Per T.C. Memo 2003-259, if a taxpayer cannot provide proof of the cost basis of a stock or other investment sold it will be considered to have a "0" cost basis.  So, if the taxpayer cannot properly identify the cost basis the entire gross proceeds will be fully taxable.   

It could be OK if the deceased acquired all investments by purchase only and used the same brokerage for all investment purchases because the deceased’s broker could have all the cost basis information.  Or if the deceased actually kept meticulous records of all investment acquisitions.  But these situations would be the exceptions and not the rule.

And if there is no step-up in basis then the estate tax should be based on the original cost of investments and not the market value at date of death.

It seems I may be retiring at just the right time.  

TTFN











Wednesday, April 28, 2021

GOOD ADVICE!

Some good advice from Kay Bell, the yellow rose of taxes, in “Don't fall for these 6 tax refund myths” at DON’T MESS WITH TAXES -

Myth 1: Calling my tax professional or the Internal Revenue Service will get me my refund sooner.

There are lots of good reasons to use a tax professional rather than doing your taxes yourself. It is a myth, however, that bugging your tax preparer, or the IRS itself, will get your refund to you more quickly.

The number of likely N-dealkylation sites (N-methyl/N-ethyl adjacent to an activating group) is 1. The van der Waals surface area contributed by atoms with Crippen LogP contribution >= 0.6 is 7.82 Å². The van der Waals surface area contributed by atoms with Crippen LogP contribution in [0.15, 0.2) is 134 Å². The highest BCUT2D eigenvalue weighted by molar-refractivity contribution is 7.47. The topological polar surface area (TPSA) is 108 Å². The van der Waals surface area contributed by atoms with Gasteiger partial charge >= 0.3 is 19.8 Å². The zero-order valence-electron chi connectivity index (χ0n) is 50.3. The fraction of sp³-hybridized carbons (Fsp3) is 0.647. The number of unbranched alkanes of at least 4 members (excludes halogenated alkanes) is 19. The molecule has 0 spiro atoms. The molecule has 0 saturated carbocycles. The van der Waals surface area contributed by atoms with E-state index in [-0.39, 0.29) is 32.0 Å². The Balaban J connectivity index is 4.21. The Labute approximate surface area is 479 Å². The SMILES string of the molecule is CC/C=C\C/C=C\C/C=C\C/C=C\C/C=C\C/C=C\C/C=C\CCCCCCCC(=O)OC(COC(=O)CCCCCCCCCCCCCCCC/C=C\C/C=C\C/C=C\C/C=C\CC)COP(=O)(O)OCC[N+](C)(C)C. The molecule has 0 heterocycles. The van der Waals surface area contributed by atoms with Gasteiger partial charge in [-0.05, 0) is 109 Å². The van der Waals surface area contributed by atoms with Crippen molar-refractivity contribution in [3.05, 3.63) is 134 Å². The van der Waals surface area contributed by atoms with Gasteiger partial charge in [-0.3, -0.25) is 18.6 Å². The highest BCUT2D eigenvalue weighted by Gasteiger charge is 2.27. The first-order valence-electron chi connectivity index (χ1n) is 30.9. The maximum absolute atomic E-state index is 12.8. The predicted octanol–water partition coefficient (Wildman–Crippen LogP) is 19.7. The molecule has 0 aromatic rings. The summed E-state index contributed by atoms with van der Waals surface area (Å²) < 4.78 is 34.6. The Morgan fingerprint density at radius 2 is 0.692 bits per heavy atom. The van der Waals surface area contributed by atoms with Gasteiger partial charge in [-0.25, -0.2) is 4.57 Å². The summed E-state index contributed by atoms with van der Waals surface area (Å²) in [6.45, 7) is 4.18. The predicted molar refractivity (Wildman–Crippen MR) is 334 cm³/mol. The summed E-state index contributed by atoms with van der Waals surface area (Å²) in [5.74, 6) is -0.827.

In fact, being a pest could backfire.

Your tax preparer has done his/her best job for you. If you continue to bother him/her after your return is in the IRS' hands, you're likely to get on the tax pro's troublesome client list. That doesn't mean the tax preparer will provide less than professional service. But it does mean your tax pro isn't likely to go beyond that to help. If you're a persistent post-filing pest, you might even find yourself being fired.

The IRS can't do anything for taxpayers who are simply waiting for refunds either. Once your Form 1040 is in the agency's system, it's just got to work its way through. 

The IRS says the best way to check the status of a refund is to use its online Where’s My Refund? tracking tool. If you're away from your laptop or PC, then use your digital device to check on your refund via the IRS2Go mobile app.

But don't go crazy with the checking. The IRS updates the status of refunds once a day, usually overnight. Checking either status option more than once a day will not produce new information.

And no, trying to connect with a real person at the IRS won't get you any additional info. Plus, you'll be on hold for a while until a representative answers. So, leave the IRS phone help line staff alone. Call only if the refund status tool or app instructs you to do so.